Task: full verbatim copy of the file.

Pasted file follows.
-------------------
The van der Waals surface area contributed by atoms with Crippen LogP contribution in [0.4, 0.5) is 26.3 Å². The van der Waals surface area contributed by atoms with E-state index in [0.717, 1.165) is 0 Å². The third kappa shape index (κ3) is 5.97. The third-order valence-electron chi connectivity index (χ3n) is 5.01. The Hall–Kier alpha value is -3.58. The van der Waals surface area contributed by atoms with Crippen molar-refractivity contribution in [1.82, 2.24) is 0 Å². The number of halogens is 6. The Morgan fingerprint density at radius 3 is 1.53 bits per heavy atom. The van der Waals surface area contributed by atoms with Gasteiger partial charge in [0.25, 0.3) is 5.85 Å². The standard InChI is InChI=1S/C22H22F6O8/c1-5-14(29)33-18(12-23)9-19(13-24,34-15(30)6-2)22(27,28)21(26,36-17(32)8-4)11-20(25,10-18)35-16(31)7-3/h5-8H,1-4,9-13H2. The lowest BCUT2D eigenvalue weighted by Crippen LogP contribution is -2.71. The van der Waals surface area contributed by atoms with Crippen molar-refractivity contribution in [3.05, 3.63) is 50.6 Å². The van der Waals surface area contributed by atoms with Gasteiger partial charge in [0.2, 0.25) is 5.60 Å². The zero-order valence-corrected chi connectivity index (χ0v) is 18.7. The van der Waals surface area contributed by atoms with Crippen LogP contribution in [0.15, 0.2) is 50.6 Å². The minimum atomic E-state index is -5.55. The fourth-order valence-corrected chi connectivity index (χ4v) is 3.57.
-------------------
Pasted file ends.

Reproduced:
The van der Waals surface area contributed by atoms with Crippen LogP contribution in [0.4, 0.5) is 26.3 Å². The van der Waals surface area contributed by atoms with E-state index in [0.717, 1.165) is 0 Å². The third kappa shape index (κ3) is 5.97. The third-order valence-electron chi connectivity index (χ3n) is 5.01. The Hall–Kier alpha value is -3.58. The van der Waals surface area contributed by atoms with Crippen molar-refractivity contribution in [1.82, 2.24) is 0 Å². The number of halogens is 6. The Morgan fingerprint density at radius 3 is 1.53 bits per heavy atom. The van der Waals surface area contributed by atoms with Gasteiger partial charge in [0.25, 0.3) is 5.85 Å². The standard InChI is InChI=1S/C22H22F6O8/c1-5-14(29)33-18(12-23)9-19(13-24,34-15(30)6-2)22(27,28)21(26,36-17(32)8-4)11-20(25,10-18)35-16(31)7-3/h5-8H,1-4,9-13H2. The lowest BCUT2D eigenvalue weighted by Crippen LogP contribution is -2.71. The van der Waals surface area contributed by atoms with Crippen molar-refractivity contribution in [3.05, 3.63) is 50.6 Å². The van der Waals surface area contributed by atoms with Gasteiger partial charge in [0.2, 0.25) is 5.60 Å². The zero-order valence-corrected chi connectivity index (χ0v) is 18.7. The van der Waals surface area contributed by atoms with Crippen LogP contribution in [0.15, 0.2) is 50.6 Å². The minimum atomic E-state index is -5.55. The fourth-order valence-corrected chi connectivity index (χ4v) is 3.57.